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I'm infatuated with High Power

Discussion in 'Competition Shooting' started by Harrod, Mar 20, 2012.

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  1. Harrod

    Harrod Member

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    I'm really just starting out as a shooter, and mainly have only hunted this past year (which I loved). I have read several "what do I need" and "how do I get started" threads so this isn't one of those. It seems that the more I read and see the more the fun High power shooting looks to me. Now my first issue is cost, I know it costs a lot to shoot high power even if you reload, and due to life, as it were, it will be a while before I can really afford to start out. I am a new member of a local gun club that has NRA HP competitions and while at the range a member was actually practicing for the comp and as I watched he actually offered to let me shoot his spare as long as I provide the ammo. AWESOME right? This brings me to my next issue....I haven't fired anything more powerful than a 50cal ML and never farther than 30yrds.

    So all that lead up to this question. I can afford a Mosin-Nagant right now and have been wanting one for a while. I was wondering if shooting a MN would be good practice to get me worked up for the recoil and working on the fundamentals? Also would I even be viable in a HP competition with a MN or would it be just a glorified plink session for me? All the while I would be saving up for the real deal to be competitive.

    Irregardless I plan to pick up a MN just for fun, history and a friend of mine wants to hunt some wild hogs down south and with his sporterized MN.
     
  2. littlerichard

    littlerichard Member

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    A lot of clubs have loaner rifles...you pay for the ammo and shoot theirs. Use something that you can compete with, like an AR 15, M1a or Garand.
     
  3. WNTFW

    WNTFW Member

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    If you want to shoot HP, spend the Nagant money on ammo to shoot HP. Practice with the .22 you have listed in your sig line. Shooting an event will do more for you than a MN.

    What you need to get down is positions, sight pic (NPA) & trigger control.
     
    Last edited: Mar 20, 2012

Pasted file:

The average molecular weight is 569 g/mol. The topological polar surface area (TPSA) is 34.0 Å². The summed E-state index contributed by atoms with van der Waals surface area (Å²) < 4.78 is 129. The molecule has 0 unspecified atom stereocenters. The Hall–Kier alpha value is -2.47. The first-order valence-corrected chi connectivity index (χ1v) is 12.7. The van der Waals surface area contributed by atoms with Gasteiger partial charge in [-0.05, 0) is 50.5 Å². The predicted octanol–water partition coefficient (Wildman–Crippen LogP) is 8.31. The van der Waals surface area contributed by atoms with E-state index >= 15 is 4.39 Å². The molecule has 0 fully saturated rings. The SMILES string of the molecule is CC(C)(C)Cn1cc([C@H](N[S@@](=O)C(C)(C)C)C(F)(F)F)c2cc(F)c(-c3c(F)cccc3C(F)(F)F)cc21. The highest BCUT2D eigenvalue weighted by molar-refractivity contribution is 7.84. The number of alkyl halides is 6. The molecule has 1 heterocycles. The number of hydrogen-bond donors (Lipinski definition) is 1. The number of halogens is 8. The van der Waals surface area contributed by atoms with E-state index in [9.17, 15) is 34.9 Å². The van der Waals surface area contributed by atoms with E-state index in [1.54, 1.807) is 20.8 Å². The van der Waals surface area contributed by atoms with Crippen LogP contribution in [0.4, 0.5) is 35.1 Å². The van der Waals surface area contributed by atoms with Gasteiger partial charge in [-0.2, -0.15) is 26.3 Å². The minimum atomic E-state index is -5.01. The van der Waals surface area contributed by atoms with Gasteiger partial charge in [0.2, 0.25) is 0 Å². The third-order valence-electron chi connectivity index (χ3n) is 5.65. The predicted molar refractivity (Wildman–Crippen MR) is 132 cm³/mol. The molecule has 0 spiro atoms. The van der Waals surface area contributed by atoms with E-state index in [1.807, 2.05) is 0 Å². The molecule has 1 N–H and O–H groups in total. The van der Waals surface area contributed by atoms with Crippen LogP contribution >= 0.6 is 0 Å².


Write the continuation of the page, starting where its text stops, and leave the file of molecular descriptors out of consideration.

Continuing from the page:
4. Sam1911

    Sam1911 Moderator

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    Most guys shooting High-Power matches competitively are going to be shooting an AR-15. So you really don't need to worry about working up to the recoil. Many advantages over the other service rifles and ammo cost is not even the least of them.

    I like mil-surps as much as the next guy but no way I'd put money down on a Mosin if I wanted to get into HP competition. It would be much better to take the time you need to save up and get a rifle that will help you do well. Meanwhile, read, attend matches, get to know the local guys in the High Power cult, volunteer to help in the butts. Learn the game. Make friends -- who will end up helping you excel. And save up for a decent match rifle and equipment.
     
    Last edited: Mar 21, 2012
  5. sugarmaker

    sugarmaker Member

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    Rock River NMAR. Other than ammo, a 5x7 blue tarp to lay on, stove or welder glove, and a cloth coat (denim, whatever) you're good to go. Spend money on match fees and ammo. As far as upper limits go, HP can really thin your wallet as you'll spend $300 for some gadget that raises your score 2 points. It's addictive and fun, HP shooters are good people and I enjoy their company.
     
  6. MrBorland

    MrBorland Moderator

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    Maybe check out some CMP Rimfire Sporter matches with your Savage. A sling, 3 positions, slow & rapid fire...sounds like good, affordable & relevant practice while you're gearing up for HP.